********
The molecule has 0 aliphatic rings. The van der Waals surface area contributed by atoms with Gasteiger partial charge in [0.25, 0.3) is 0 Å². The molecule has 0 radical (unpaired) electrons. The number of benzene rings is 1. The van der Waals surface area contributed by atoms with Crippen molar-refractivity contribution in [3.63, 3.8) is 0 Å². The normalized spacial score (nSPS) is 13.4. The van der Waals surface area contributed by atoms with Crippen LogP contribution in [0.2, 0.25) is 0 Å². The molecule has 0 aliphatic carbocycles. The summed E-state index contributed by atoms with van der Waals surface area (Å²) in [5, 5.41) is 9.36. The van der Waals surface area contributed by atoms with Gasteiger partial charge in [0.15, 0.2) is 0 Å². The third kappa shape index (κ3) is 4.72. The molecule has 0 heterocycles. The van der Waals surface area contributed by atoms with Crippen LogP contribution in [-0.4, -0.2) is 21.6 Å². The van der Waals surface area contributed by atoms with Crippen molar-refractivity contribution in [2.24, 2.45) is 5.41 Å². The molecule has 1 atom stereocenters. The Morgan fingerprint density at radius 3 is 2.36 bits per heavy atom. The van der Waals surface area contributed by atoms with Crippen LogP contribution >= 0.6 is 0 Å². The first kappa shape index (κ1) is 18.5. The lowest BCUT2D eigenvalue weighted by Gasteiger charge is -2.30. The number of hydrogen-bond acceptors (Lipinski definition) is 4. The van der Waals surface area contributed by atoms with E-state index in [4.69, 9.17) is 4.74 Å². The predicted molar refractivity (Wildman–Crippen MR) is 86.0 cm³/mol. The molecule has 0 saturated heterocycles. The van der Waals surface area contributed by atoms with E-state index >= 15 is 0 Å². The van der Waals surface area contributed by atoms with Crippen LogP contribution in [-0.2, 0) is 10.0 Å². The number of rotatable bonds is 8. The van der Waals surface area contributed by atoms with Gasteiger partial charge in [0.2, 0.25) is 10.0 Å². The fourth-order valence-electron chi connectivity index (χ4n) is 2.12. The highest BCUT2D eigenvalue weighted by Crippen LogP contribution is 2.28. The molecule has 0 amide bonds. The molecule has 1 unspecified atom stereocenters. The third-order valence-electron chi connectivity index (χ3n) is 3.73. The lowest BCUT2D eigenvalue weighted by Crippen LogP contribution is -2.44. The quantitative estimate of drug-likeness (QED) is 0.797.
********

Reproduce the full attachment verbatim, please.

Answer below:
The molecule has 0 aliphatic rings. The van der Waals surface area contributed by atoms with Gasteiger partial charge in [0.25, 0.3) is 0 Å². The molecule has 0 radical (unpaired) electrons. The number of benzene rings is 1. The van der Waals surface area contributed by atoms with Crippen molar-refractivity contribution in [3.63, 3.8) is 0 Å². The normalized spacial score (nSPS) is 13.4. The van der Waals surface area contributed by atoms with Crippen LogP contribution in [0.2, 0.25) is 0 Å². The molecule has 0 aliphatic carbocycles. The summed E-state index contributed by atoms with van der Waals surface area (Å²) in [5, 5.41) is 9.36. The van der Waals surface area contributed by atoms with Gasteiger partial charge in [0.15, 0.2) is 0 Å². The third kappa shape index (κ3) is 4.72. The molecule has 0 heterocycles. The van der Waals surface area contributed by atoms with Crippen LogP contribution in [-0.4, -0.2) is 21.6 Å². The van der Waals surface area contributed by atoms with Crippen molar-refractivity contribution in [2.24, 2.45) is 5.41 Å². The molecule has 1 atom stereocenters. The Morgan fingerprint density at radius 3 is 2.36 bits per heavy atom. The van der Waals surface area contributed by atoms with Crippen LogP contribution >= 0.6 is 0 Å². The first kappa shape index (κ1) is 18.5. The lowest BCUT2D eigenvalue weighted by Gasteiger charge is -2.30. The number of hydrogen-bond acceptors (Lipinski definition) is 4. The van der Waals surface area contributed by atoms with E-state index in [4.69, 9.17) is 4.74 Å². The predicted molar refractivity (Wildman–Crippen MR) is 86.0 cm³/mol. The molecule has 0 saturated heterocycles. The van der Waals surface area contributed by atoms with E-state index >= 15 is 0 Å². The van der Waals surface area contributed by atoms with Crippen LogP contribution in [-0.2, 0) is 10.0 Å². The number of rotatable bonds is 8. The van der Waals surface area contributed by atoms with Gasteiger partial charge in [0.2, 0.25) is 10.0 Å². The fourth-order valence-electron chi connectivity index (χ4n) is 2.12. The highest BCUT2D eigenvalue weighted by Crippen LogP contribution is 2.28. The molecule has 0 amide bonds. The molecule has 1 unspecified atom stereocenters. The third-order valence-electron chi connectivity index (χ3n) is 3.73. The lowest BCUT2D eigenvalue weighted by Crippen LogP contribution is -2.44. The quantitative estimate of drug-likeness (QED) is 0.797.